Physician Practice Uncollectibles
Think your physician practice uncollectibles are only good to look at on an aging report? Well maybe not. Instead of just considering them to be dead accounts, try viewing them as teaching tools. By carefully examining these accounts, you can discover where you went wrong and why you haven’t been able to collect on them. Examining these accounts with regard to your collections process can show you how to correct flaws for more effective collections in the future.
For example, think of the collection calls you could avoid having to make if you were able to get the money from the patient up-front. Here are some of the common reasons that unpaid accounts end up in the oldest aging categories:
- Bill too large for patient resources
- Patient didn’t stick to payment plan
- Disputed bill
Compare these collections problems to your own problem accounts (physician practice uncollectibles) and see what you find. Here are some suggestions to help solve each of these and maintain a more effective collections process.
Skips and False Addresses
Solving this problem means improving the trace information you glean from patient intake records. Go to your patient’s record and determine what’s missing. Are you asking for place of employment, emergency contacts, and names of family members or next of kin? In addition, begin using Forwarding and Address Corrections Requested on all envelopes that go out of your office. If these preventive measures don’t bring results, go to the Internet and try free sites such as peoplefinders.com, whitepages.com, anywho.com, and 411locate.com.
Bill too Large for the Patient Resources
Take a hard look at your time of service collections program to reduce physician practice uncollectibles. Is your receptionist expecting payment before the patient leaves the office? Do you offer payment choices such as checks, cash, debit, and credit cards? Do patients know that you expect payment before they leave the office? Do you have signs in your waiting room and notices in your brochure to inform patients of this policy? Are patients reminded when scheduling that payment will be expected at time of service?
Many computer systems are equipped with flags that can be used to help you alert staff when a patient has an overdue or especially large balance. When your staff notices the flag, the patient can be appointed to see the patient accounts manager before he or she leaves the office.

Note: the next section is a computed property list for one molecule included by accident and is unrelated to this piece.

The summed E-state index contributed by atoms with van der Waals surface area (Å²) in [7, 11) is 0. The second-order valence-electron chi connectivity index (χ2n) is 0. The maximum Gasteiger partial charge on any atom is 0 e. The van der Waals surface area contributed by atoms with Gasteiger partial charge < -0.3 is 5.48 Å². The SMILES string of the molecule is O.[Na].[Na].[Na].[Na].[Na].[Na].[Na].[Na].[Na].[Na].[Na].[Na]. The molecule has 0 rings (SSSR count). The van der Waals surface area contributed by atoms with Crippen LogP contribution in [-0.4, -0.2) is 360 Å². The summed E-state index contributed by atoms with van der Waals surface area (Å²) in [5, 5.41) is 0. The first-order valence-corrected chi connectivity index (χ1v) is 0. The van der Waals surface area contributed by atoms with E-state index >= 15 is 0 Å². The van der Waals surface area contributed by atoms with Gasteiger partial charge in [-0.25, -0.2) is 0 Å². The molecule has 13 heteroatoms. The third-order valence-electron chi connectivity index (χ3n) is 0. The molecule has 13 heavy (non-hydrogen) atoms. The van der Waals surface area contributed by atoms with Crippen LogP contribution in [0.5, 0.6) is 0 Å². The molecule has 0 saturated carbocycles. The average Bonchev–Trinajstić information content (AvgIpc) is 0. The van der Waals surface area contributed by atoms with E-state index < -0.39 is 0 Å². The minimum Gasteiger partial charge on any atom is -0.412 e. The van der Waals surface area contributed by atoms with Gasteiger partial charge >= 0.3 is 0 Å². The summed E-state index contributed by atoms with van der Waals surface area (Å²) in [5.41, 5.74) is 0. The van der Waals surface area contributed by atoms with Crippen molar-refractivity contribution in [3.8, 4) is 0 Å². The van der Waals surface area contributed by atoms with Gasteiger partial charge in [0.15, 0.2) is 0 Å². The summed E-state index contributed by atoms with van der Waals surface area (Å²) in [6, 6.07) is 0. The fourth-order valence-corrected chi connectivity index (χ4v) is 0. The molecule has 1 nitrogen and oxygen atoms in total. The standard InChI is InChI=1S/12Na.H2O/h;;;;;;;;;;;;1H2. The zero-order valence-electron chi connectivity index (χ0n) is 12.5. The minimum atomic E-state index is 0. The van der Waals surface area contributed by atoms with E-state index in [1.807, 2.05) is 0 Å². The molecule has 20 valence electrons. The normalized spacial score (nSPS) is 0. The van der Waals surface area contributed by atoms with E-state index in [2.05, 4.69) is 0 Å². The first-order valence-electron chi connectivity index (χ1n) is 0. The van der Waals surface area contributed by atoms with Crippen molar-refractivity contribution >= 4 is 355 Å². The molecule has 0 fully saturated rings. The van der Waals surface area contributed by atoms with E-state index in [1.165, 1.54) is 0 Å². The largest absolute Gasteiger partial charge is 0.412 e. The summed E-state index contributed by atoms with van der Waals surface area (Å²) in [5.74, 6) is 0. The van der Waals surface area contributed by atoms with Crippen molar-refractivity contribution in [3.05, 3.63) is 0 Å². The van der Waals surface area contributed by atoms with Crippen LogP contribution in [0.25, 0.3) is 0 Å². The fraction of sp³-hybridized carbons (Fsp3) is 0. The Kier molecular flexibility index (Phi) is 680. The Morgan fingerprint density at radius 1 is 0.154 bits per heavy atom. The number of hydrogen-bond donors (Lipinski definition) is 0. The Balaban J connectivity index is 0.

Didn’t Stick to the Payment Plan
When this happens, the place to look is your phone collections system. Did you follow up with the patient quickly and continually? Do you have a written schedule for phoning delinquent accounts that have been put on payment plans? When making calls, are you prepared to handle the common excuses? Do you have a list of financial assistance options near the phone to use as suggestions to patients who are having trouble paying? Are agreements made over the phone? put in writing and mailed to the patient? Do you have a tracking system that alerts you when a payment is missed so that you can follow up on it quickly? All of these ideas help reduce physician practice uncollectibles.
When a patient disputes a bill, it’s important to discover whether the dispute concerns the bill itself or the quality of the treatment that was received. Treatment disputes can also be malpractice threats. They should be referred to your doctor and possibly to your attorney rather than handled by the patient accounts manager. Disputes that relate to the bill often mean that the patient didn’t understand the services and the costs before the services were rendered. It’s important to avoid having this happen again by explaining services and costs up-front. Post the services and bill the patients promptly after the service is rendered to increase the chances of undisputed payment. If a dispute does arrive, go to the medical record and try to explain the service and charge to the patient. Once the patient understands the situation, he or she will often pay the bill.
Evaluating physician practice uncollectibles is not a once and done procedure. Doing this on a regular basis should help you to cut down on the number of accounts receivable you carry and the number of bad debt writeoffs you need to make. Done on a continuing basis, this exercise should help you to improve your collections process and significantly reduce the number of writeoffs in your files.